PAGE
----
Priyadarshini Sengupta Dasgupta

Priyadarshini Sengupta Dasgupta

University of Massachusetts Lowell, USA

Title: An intervention study to reduce ergonomic exposures during drywall installation


Priyadarshini Sengupta Dasgupta has completed her ScD from the Department of Work Environment at the University of Massachusetts at Lowell (UMass Lowell) in 2013. For her doctoral thesis, she has worked primarily on assessing the exposures which eventually develops the musculoskeletal injuries and illnesses in the drywall installers and implementing interventions to reduce those exposures. Prior to coming to the US, she has completed her Masters in Physiology and Masters in Biomechanics from India and France respectively. Presently, she is continuing as a research scientist at UMass Lowell. Her present research is focused on dissemination of an evidence-based tool.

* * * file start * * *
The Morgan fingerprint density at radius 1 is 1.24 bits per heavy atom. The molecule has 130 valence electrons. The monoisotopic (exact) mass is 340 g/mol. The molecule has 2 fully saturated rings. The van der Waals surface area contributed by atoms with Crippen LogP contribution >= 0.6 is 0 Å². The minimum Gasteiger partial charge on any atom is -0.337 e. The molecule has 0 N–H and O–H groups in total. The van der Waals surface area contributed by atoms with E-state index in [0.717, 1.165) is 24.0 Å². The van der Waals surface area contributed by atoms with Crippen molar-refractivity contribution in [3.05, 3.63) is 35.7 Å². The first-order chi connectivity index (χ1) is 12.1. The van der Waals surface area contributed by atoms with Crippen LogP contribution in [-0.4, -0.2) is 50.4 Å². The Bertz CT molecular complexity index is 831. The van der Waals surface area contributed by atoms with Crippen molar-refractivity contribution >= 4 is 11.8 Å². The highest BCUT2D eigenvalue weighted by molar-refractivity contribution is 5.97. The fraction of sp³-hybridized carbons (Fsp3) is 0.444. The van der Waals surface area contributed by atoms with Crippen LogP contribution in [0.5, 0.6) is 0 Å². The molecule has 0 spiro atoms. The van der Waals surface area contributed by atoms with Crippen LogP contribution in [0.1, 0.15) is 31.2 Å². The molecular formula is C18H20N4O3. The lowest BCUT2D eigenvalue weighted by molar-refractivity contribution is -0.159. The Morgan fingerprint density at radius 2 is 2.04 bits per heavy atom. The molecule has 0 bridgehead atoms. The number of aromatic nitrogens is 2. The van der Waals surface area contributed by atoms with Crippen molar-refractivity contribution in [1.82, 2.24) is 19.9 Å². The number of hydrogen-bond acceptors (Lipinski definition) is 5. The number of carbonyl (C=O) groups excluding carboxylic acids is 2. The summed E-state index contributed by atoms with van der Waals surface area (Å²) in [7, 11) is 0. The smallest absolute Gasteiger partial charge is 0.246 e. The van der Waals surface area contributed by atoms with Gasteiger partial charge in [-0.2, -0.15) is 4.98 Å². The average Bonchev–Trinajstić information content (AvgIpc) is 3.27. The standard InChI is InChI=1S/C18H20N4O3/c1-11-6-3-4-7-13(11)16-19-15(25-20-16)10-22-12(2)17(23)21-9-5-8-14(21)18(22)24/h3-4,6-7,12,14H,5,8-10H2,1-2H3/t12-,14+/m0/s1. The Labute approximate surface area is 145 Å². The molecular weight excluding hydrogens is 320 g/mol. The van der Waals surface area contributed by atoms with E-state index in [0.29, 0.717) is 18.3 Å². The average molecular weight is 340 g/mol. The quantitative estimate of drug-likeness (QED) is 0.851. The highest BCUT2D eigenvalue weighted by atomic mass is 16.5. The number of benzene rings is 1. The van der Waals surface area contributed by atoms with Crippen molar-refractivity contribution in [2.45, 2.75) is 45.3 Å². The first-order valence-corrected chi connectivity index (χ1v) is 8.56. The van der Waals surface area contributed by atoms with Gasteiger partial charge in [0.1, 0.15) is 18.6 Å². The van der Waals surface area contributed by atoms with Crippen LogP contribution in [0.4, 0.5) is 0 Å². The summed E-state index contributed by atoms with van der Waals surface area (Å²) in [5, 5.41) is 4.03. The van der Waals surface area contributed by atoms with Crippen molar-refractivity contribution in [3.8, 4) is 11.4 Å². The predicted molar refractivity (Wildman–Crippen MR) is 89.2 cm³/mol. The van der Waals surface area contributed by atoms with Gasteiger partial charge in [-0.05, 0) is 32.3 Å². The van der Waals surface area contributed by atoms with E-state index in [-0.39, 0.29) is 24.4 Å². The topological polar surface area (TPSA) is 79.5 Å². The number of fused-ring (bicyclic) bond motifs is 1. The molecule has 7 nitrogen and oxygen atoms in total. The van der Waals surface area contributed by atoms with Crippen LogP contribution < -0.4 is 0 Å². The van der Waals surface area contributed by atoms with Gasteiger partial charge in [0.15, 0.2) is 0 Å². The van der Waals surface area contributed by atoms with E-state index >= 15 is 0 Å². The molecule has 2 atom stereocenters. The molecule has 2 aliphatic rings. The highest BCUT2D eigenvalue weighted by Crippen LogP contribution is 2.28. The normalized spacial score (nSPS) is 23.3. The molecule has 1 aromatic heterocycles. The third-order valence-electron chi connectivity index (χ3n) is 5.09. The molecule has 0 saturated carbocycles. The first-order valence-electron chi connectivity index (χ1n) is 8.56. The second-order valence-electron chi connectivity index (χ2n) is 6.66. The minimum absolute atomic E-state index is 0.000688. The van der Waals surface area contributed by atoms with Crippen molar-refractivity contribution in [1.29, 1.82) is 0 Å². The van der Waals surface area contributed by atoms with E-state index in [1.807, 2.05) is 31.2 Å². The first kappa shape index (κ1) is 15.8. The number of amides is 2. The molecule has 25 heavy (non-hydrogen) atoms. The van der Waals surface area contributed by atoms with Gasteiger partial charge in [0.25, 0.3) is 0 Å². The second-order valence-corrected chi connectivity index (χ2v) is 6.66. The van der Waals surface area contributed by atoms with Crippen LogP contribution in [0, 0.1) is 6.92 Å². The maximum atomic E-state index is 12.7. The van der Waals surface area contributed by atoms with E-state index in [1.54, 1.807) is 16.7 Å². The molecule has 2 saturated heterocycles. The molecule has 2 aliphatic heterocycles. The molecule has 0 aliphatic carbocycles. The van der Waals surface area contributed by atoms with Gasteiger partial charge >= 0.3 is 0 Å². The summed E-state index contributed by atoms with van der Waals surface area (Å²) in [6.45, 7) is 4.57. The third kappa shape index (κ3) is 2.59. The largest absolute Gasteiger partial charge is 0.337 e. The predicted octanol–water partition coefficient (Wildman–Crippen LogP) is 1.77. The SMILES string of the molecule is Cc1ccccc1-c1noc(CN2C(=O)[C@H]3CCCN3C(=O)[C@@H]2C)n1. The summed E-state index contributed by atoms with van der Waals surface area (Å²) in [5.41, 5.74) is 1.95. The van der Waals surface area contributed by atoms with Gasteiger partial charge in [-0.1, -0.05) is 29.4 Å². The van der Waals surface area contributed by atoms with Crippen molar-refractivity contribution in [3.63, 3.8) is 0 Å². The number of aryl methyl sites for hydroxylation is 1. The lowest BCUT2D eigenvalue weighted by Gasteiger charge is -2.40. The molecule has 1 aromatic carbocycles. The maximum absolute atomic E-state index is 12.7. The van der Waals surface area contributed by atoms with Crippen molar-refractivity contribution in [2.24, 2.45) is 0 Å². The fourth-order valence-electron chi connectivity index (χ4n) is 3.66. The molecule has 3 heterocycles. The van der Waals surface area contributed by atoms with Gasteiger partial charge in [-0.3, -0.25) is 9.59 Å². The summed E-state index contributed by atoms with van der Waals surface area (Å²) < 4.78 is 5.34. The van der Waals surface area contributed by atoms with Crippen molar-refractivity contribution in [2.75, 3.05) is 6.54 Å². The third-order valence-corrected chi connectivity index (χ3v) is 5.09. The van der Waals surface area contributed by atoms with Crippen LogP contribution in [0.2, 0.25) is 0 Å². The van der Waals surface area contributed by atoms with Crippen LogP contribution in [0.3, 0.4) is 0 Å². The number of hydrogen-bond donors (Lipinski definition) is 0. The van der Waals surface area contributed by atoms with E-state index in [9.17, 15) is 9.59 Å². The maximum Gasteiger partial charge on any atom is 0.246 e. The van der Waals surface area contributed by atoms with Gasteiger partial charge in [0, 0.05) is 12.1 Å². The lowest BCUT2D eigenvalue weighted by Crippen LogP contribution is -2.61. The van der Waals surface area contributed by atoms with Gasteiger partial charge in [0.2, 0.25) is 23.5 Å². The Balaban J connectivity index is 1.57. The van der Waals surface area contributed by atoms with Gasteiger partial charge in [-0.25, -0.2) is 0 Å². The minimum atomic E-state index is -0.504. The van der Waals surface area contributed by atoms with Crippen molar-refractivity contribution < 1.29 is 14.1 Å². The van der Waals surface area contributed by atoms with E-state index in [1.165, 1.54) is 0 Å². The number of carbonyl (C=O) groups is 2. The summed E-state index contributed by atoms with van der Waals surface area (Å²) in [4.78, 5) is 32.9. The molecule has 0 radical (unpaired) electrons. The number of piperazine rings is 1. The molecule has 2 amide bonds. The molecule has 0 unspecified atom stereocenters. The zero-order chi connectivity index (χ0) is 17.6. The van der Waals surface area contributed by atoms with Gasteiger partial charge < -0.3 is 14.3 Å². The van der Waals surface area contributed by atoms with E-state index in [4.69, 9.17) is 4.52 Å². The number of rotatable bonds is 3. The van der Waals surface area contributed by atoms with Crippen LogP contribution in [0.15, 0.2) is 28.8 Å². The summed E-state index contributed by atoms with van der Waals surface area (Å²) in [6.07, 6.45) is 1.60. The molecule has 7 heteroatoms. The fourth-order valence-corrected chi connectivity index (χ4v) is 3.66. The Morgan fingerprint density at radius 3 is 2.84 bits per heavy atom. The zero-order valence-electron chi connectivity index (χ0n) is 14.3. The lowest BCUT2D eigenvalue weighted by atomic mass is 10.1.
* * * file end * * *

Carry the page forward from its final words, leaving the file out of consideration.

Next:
Drywall installation task has exposure to a number of risk factors that may lead to musculoskeletal injuries and illnesses. These exposures include awkward body postures, heavy handling of drywall panels and the necessity to lift the panels in overhead arm postures while being on a ladder. Consecutive studies were conducted to assess the physical exposures of the task and to implement interventions which aimed to reduce the exposure. The quantitative efficacy of a tool in reducing the exposures for ceiling installation was established by the PATH (Posture, activity, tools, handling) and the 3DSSPP (3 dimensional static strength prediction program) method. Comparison of PATH data between the baseline and intervention explored 50.0% reductions for both overhead arm posture (from 62.0% at baseline to 31.0% at the intervention) and awkward trunk postures (from 18.0% at baseline to 9.0% at the intervention) while working on ladders. A 41.0% reduction in heavy handling was observed while the installers were working on ladder (baseline observation 12.0%, intervention observation 7.0%). 3DSSPP program was used to calculate the changes in shoulder moments and back compressive force between the baseline and intervention. 3DSSPP analysis showed significant reduction of low back compressive force (P=0.005) and shoulder moments (P=0.0005 for right shoulder, 0.04 for left shoulder) at the intervention phase while lifting and attaching the panels to the ceiling. Installers’ perception of the tool on its usability, stability, drywall panel supporting strength and production speed were positive. This evidence-based tool is currently being disseminated within the Boston drywall installers’ community.

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